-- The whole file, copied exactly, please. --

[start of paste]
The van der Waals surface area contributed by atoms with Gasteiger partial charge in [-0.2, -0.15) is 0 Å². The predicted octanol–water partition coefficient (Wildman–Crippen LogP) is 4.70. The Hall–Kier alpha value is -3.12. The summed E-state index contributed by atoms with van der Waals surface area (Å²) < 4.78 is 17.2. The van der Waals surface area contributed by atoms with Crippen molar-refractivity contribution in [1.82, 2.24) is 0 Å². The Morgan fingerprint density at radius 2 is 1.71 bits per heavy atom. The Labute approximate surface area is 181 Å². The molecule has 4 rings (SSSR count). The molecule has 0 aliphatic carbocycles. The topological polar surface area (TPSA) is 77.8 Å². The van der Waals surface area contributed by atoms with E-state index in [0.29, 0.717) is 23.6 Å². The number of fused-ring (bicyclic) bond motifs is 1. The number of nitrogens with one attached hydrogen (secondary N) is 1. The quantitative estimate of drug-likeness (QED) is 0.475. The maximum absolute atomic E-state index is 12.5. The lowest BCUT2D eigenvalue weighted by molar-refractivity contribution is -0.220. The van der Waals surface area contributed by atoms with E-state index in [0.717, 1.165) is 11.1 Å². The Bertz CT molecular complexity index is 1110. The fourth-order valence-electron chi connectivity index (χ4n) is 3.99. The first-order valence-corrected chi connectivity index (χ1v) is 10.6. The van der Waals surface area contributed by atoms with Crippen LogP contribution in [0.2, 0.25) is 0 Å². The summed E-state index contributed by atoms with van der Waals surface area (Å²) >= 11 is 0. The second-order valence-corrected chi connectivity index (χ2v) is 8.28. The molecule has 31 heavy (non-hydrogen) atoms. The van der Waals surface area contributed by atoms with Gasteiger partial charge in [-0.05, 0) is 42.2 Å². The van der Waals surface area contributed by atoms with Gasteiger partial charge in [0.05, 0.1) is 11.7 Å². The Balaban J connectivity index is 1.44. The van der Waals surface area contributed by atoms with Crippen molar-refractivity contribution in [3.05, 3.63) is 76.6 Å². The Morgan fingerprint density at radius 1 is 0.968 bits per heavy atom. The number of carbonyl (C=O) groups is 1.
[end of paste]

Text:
The van der Waals surface area contributed by atoms with Gasteiger partial charge in [-0.2, -0.15) is 0 Å². The predicted octanol–water partition coefficient (Wildman–Crippen LogP) is 4.70. The Hall–Kier alpha value is -3.12. The summed E-state index contributed by atoms with van der Waals surface area (Å²) < 4.78 is 17.2. The van der Waals surface area contributed by atoms with Crippen molar-refractivity contribution in [1.82, 2.24) is 0 Å². The Morgan fingerprint density at radius 2 is 1.71 bits per heavy atom. The Labute approximate surface area is 181 Å². The molecule has 4 rings (SSSR count). The molecule has 0 aliphatic carbocycles. The topological polar surface area (TPSA) is 77.8 Å². The van der Waals surface area contributed by atoms with E-state index in [0.29, 0.717) is 23.6 Å². The number of fused-ring (bicyclic) bond motifs is 1. The number of nitrogens with one attached hydrogen (secondary N) is 1. The quantitative estimate of drug-likeness (QED) is 0.475. The maximum absolute atomic E-state index is 12.5. The lowest BCUT2D eigenvalue weighted by molar-refractivity contribution is -0.220. The van der Waals surface area contributed by atoms with E-state index in [0.717, 1.165) is 11.1 Å². The Bertz CT molecular complexity index is 1110. The fourth-order valence-electron chi connectivity index (χ4n) is 3.99. The first-order valence-corrected chi connectivity index (χ1v) is 10.6. The van der Waals surface area contributed by atoms with Crippen LogP contribution in [0.2, 0.25) is 0 Å². The summed E-state index contributed by atoms with van der Waals surface area (Å²) >= 11 is 0. The second-order valence-corrected chi connectivity index (χ2v) is 8.28. The molecule has 31 heavy (non-hydrogen) atoms. The van der Waals surface area contributed by atoms with Gasteiger partial charge in [-0.05, 0) is 42.2 Å². The van der Waals surface area contributed by atoms with Gasteiger partial charge in [0.05, 0.1) is 11.7 Å². The Balaban J connectivity index is 1.44. The van der Waals surface area contributed by atoms with Crippen molar-refractivity contribution in [3.05, 3.63) is 76.6 Å². The Morgan fingerprint density at radius 1 is 0.968 bits per heavy atom. The number of carbonyl (C=O) groups is 1.